The title of this 14 track set – Dig it All – is a clever one and catches the sound and atmosphere very well. Dr. Ring Ding might be dismissed as a mere novelty act, but he has a free flow, entertaining lyrics and a feel for catchy melodies and hooks.
Dig it All is a playful album from start to finish and the riddims created using loads of classic gear from the old days, for example Yamaha CS-01, Casio MT41 and MT100, Roland Space Echo, Fisher SpaceXpander and the Coron DS-08 drum synth, catch the sound of mid-80s both successfully and respectfully.
Keeping up with reggae album releases is hard and I recently came across yet another set released last year. It was German blog House of Reggae – again – that highlighted Tonto Addi’s debut album Dancehall Showcase, an effort with six vocal cuts followed by its dub version.
For this twelve track set aggressive French sound system deejay Tonto Addi – who today resides in Germany – joined forces with Spanish producer Raggattack. This is an album that takes you back to the mid to late 80s, a time when producer Augustus “Gussie” Clarke had started to experiment with digital and semi-digital sounds. Dancehall Showcase is in that vein, but compared to Augustus Clarke’s sometimes vivid soundscapes, this set has rather sparse arrangements.
The pair’s first track together was We Do the Killing, a tune included on the album but according to an interview Tonto Addi it has a different mix. We Do the Killing is a dancehall banger, and so is several other tracks, especially album opener Slow and the Trevor Junior combination Music a Play. Tonto Addi has a raw, unpolished flow, which clashes nicely against Trevor Junior’s smooth vocals.
Mid to late 80s digital reggae has been popular for some time now and original releases usually means big bucks on eBay. So if you are into the digital sounds but don’t have the cash or want to get ruined check this mean and dark album.
Reggae powerhouse VP Records follows up on their Jammys From the Roots compilation released four years ago.
More Jammys From the Roots is a confusing title, since it hints that it’s a roots reggae compilation. But it’s not. This new edition takes on where the firstleft off – in the mid 80s when computerized reggae was the order of the day and when Wayne Smith’s game changing Under Me Sleng Teng was on everyone’s lips.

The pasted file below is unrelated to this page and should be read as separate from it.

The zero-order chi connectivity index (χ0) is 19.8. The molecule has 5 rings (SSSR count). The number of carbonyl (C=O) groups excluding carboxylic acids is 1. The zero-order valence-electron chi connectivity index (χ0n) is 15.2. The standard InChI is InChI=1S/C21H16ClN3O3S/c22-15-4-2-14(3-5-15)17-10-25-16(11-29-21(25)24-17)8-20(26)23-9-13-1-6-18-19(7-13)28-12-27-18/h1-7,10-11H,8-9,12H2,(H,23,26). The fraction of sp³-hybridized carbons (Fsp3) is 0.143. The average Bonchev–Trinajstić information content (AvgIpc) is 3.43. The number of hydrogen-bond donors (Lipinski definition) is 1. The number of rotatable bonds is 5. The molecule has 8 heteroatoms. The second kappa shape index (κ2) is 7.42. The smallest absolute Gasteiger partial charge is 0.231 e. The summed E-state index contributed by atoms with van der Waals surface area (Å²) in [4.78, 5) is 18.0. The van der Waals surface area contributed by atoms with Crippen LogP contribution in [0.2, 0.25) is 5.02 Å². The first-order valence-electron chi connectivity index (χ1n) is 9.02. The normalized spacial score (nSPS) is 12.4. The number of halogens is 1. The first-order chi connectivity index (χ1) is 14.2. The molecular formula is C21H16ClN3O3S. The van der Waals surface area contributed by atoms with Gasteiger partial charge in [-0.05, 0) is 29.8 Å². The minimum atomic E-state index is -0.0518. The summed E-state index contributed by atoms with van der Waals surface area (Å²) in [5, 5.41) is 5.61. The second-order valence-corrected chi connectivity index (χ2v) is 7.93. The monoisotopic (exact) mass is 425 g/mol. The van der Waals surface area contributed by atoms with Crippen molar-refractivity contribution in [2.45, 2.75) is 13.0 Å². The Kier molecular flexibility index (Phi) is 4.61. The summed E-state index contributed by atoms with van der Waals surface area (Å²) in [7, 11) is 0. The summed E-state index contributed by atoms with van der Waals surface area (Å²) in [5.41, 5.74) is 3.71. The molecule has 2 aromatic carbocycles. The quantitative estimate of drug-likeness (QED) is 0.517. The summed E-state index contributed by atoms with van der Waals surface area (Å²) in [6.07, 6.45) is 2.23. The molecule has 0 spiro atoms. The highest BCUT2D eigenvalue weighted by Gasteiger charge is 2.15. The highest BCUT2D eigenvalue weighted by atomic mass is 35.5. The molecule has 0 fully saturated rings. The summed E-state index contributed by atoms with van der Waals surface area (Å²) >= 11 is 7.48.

This 32 track set spotlights King Jammy’s mid to late 80s productions and includes lots of fine riddims, both vintage and fresh ones, for example Stalag, Real Rock, Run Down the World and Satta Massagana.
Featured vocalists include both legends and forgotten ones ranging from Junior Murvin, Dennis Brown, Johnny Osbourne and Sugar Minott to King Everald, Super Black and Prince Junior.
Several tracks on these two discs are made available for the first time on CD and digital download. A delight since many of the tunes are heavily sough-after today, and digital reggae on vinyl from this period also fetch ridiculously high prices on eBay and other outlets.
King Jammy managed to revolutionize the sound of reggae in the 80s and if you already have compilations like King at the Controls or the eight disc set Selector’s Choice Vol. 1-4 you’ll know this. But if not, More Jammys From the Roots is a proper introduction to early digital reggae King Jammy style.
The newest addition to Germany’s Jahtari label is New Zealand based producer Naram. March of the Gremlins is his debut album and it’s a showcase set featuring veteran singers and deejays like Peter King, Asher Senator, Jah Screechy and Sammy Gold.
The riddims are gritty, haunting and in the minor part of minor key. They are obviously designed to create madness on the dance floor and mash down the walls of Babylon.
The first Naram produced riddim that reached the Jahtari label was March of the Gremlins. It was initially created on a battered iPod while he was on a bicycle trip across the Middle East. They were obviously impressed by what they heard and I’m not surprised. The riddims that Naram have crafted on March of the Gremlins are rock-hard and better suited for a turntable than an iPod.
March of the Gremlins is in the same style and fashion as the usual Jahtari output – futuristic, yet vintage, digital and dubby 80s reggae. Fans will not be disappointed.
Midnight Walkers is the debut album from French sound system Stand High Patrol, an album full of genuine early digital 80’s vibes combined with dubstep, hip-hop and electronic dance music.
The album collects two instrumentals, two semi-instrumentals and nine cuts with vocals provided by the versatile high-voiced Pupa Jim, probably best known for his work with German Jahtari, Danish Maffi and Scottish Mungo’s Hifi. His delivery is in the same vein as flat voiced 80’s champions King Kong, Anthony “Red” Rose, Nitty Gritty and Tenor Saw.
Pupa Jim might at times sound a bit like a comic book character or novelty figure, but he’s an expert in giving a song its own style and he sings, raps and shouts over the sparse, dark, deep, mystic and repetitive beats he’s provided with.
Among the many highlights are the up-tempo Boat People, the electro-styled instrumental title track and the amusing Home Made, probably the first ever attempt to combine reggae and g-funk.
If you enjoy simplistic and head-nodding digital reggae with a contemporary twist, then you should definitely check out this album.